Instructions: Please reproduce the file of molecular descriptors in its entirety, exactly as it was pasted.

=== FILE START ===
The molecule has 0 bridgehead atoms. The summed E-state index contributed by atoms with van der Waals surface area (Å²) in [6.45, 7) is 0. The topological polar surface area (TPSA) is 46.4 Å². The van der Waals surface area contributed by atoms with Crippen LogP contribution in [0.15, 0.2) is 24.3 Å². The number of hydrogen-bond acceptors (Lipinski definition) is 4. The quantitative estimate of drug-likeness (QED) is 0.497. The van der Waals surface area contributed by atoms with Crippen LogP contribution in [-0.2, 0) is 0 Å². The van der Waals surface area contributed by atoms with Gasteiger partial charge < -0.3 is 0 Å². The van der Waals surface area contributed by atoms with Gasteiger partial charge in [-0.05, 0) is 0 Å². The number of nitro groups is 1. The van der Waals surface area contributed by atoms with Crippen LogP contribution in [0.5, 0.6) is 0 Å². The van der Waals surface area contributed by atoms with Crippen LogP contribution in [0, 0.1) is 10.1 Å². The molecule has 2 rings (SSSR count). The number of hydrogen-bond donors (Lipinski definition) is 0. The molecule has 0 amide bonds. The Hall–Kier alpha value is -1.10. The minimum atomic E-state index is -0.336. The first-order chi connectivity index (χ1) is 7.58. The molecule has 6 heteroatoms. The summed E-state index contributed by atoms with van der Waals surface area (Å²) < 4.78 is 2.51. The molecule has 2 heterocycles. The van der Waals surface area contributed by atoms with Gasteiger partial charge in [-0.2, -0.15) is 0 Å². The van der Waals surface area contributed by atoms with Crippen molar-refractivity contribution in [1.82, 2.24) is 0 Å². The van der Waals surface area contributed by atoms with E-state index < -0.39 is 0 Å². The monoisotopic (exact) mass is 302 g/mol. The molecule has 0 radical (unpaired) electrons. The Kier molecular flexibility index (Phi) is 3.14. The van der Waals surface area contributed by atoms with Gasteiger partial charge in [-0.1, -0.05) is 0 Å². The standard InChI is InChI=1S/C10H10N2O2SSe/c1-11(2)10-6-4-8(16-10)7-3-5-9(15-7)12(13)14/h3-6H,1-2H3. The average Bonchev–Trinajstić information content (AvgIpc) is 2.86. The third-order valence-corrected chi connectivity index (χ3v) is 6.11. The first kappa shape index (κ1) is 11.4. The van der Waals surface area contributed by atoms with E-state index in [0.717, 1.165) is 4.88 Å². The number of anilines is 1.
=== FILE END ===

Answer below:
The molecule has 0 bridgehead atoms. The summed E-state index contributed by atoms with van der Waals surface area (Å²) in [6.45, 7) is 0. The topological polar surface area (TPSA) is 46.4 Å². The van der Waals surface area contributed by atoms with Crippen LogP contribution in [0.15, 0.2) is 24.3 Å². The number of hydrogen-bond acceptors (Lipinski definition) is 4. The quantitative estimate of drug-likeness (QED) is 0.497. The van der Waals surface area contributed by atoms with Crippen LogP contribution in [-0.2, 0) is 0 Å². The van der Waals surface area contributed by atoms with Gasteiger partial charge < -0.3 is 0 Å². The van der Waals surface area contributed by atoms with Gasteiger partial charge in [-0.05, 0) is 0 Å². The number of nitro groups is 1. The van der Waals surface area contributed by atoms with Crippen LogP contribution in [0.5, 0.6) is 0 Å². The van der Waals surface area contributed by atoms with Crippen LogP contribution in [0, 0.1) is 10.1 Å². The molecule has 2 rings (SSSR count). The number of hydrogen-bond donors (Lipinski definition) is 0. The molecule has 0 amide bonds. The Hall–Kier alpha value is -1.10. The minimum atomic E-state index is -0.336. The first-order chi connectivity index (χ1) is 7.58. The molecule has 6 heteroatoms. The summed E-state index contributed by atoms with van der Waals surface area (Å²) < 4.78 is 2.51. The molecule has 2 heterocycles. The van der Waals surface area contributed by atoms with Gasteiger partial charge in [-0.2, -0.15) is 0 Å². The van der Waals surface area contributed by atoms with Crippen molar-refractivity contribution in [1.82, 2.24) is 0 Å². The van der Waals surface area contributed by atoms with E-state index < -0.39 is 0 Å². The monoisotopic (exact) mass is 302 g/mol. The molecule has 0 radical (unpaired) electrons. The Kier molecular flexibility index (Phi) is 3.14. The van der Waals surface area contributed by atoms with Gasteiger partial charge in [-0.1, -0.05) is 0 Å². The standard InChI is InChI=1S/C10H10N2O2SSe/c1-11(2)10-6-4-8(16-10)7-3-5-9(15-7)12(13)14/h3-6H,1-2H3. The average Bonchev–Trinajstić information content (AvgIpc) is 2.86. The third-order valence-corrected chi connectivity index (χ3v) is 6.11. The first kappa shape index (κ1) is 11.4. The van der Waals surface area contributed by atoms with E-state index in [0.717, 1.165) is 4.88 Å². The number of anilines is 1.